38. The method of claim 37 further comprising the steps of: g) the instructor user accessing the student file from the server computer; h) the instructor user reviewing the student file to determine compliance with the course assignment; and i) the instructor user assigning a grade to the student file as a function of the determination of compliance with the course assignment.

39. The method of claim 38 further comprising the step of the instructor user posting the grade to a file on the server computer accessible only to the student user with which the grade is associated.

40. The method of claim 38 further comprising the steps of the instructor repeating the steps (g), (h), and (i) for a plurality of student users that are enrolled in the course.

41. The method of claim 40 further comprising the step of the instructor user performing a statistical analysis on the grades assigned to the plurality of student users.

42. The method of claim 41 further comprising the step of making results of the statistical analysis available to the student users enrolled in the course.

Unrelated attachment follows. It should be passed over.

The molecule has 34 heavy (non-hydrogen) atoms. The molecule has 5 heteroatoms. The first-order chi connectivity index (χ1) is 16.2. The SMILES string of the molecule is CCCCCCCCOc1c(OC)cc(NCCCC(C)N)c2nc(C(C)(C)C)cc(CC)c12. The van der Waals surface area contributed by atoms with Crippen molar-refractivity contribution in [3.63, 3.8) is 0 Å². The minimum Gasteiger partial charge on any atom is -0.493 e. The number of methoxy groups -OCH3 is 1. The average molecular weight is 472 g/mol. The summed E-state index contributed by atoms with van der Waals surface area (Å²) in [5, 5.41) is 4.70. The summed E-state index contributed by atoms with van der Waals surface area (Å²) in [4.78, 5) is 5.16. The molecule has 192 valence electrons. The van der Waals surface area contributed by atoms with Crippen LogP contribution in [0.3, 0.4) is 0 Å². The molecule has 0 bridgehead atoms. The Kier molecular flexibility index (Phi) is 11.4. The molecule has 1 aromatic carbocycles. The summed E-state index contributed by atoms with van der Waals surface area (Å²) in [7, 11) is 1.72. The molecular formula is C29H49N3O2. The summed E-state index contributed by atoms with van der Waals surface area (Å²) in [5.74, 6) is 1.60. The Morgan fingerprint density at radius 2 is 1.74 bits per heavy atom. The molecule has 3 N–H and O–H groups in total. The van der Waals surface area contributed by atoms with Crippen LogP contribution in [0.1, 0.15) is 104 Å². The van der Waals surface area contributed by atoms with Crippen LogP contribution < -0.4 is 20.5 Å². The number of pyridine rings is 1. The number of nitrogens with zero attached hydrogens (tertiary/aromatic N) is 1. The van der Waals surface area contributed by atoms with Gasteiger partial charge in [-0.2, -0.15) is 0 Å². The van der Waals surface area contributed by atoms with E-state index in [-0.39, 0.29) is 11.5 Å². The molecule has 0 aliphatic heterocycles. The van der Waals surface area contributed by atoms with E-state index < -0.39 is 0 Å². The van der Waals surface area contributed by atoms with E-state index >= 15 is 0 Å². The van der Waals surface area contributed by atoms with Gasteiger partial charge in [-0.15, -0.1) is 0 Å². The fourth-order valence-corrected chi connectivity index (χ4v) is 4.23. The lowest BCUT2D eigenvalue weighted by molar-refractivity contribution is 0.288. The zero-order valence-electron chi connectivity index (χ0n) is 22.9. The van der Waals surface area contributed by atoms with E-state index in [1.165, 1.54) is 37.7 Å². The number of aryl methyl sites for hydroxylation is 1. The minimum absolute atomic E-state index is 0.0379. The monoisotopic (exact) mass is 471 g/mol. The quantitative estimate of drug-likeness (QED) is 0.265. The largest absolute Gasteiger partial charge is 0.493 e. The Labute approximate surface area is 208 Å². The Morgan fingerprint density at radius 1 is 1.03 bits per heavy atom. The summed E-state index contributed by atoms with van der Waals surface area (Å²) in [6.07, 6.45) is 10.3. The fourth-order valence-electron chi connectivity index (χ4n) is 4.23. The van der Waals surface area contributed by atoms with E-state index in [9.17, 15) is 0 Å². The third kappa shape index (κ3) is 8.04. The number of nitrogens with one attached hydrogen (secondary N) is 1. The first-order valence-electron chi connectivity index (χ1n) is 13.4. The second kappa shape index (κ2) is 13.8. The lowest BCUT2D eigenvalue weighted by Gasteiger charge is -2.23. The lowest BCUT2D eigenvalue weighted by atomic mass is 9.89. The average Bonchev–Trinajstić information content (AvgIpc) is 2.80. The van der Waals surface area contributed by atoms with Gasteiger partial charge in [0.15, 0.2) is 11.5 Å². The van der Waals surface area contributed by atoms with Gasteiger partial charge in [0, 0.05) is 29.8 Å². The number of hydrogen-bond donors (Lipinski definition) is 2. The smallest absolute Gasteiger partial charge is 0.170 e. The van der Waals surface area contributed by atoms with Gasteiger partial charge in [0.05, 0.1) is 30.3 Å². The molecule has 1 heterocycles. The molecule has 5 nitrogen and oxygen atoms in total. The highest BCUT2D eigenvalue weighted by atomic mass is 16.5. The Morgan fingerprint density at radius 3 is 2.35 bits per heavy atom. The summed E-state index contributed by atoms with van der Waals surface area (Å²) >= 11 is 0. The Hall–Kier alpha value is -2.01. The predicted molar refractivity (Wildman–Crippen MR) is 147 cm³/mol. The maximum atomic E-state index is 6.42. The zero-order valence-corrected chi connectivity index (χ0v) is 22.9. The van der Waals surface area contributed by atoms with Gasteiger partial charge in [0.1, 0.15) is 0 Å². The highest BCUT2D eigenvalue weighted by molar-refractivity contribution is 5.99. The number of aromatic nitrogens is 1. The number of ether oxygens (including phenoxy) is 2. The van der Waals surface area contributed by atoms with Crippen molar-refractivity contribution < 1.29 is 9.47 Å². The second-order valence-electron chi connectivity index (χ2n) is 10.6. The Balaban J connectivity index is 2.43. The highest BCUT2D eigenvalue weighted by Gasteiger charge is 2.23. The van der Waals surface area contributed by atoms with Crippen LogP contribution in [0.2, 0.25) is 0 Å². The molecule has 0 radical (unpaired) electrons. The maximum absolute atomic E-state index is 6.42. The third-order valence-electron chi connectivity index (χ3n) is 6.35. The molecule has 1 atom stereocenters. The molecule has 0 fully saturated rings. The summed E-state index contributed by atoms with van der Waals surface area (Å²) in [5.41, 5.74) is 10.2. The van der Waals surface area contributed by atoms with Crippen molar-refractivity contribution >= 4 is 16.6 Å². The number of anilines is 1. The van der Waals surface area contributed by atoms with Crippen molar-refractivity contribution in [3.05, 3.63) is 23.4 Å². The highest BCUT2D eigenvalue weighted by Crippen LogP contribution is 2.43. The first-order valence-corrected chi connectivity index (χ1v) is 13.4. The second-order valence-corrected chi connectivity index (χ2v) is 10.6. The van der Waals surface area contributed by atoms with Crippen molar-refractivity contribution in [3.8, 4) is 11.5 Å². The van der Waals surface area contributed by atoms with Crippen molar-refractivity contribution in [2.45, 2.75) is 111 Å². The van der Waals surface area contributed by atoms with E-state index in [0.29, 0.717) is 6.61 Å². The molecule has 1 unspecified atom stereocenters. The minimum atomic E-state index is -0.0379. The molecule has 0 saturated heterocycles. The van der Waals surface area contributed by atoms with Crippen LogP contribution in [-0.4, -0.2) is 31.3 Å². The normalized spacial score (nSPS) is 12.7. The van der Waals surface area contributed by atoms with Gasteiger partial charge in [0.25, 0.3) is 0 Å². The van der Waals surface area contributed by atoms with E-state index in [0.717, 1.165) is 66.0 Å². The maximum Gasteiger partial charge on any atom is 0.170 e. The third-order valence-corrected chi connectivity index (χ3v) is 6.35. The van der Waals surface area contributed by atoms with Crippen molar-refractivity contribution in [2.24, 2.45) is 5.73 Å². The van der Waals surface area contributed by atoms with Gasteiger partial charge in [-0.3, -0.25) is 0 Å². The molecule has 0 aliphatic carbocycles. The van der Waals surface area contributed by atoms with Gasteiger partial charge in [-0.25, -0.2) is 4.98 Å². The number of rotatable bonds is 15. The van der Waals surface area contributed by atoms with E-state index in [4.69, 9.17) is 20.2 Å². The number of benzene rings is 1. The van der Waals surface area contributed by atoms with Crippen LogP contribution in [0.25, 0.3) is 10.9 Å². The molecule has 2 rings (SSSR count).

43. The method of claim 36 further comprising the step of providing an asynchronous communication tool accessible to student users enrolled in the course for enabling asynchronous communication amongst the student users.

44. The method of claim 36 further comprising the step of providing a synchronous communication tool accessible to student users enrolled in the course for enabling synchronous communication amongst the student users.

The entity Blackboard Inc managed to patent walks like a VLE and quacks like a VLE…

Why it’s a bad patent, and the HE e-learning community’s respons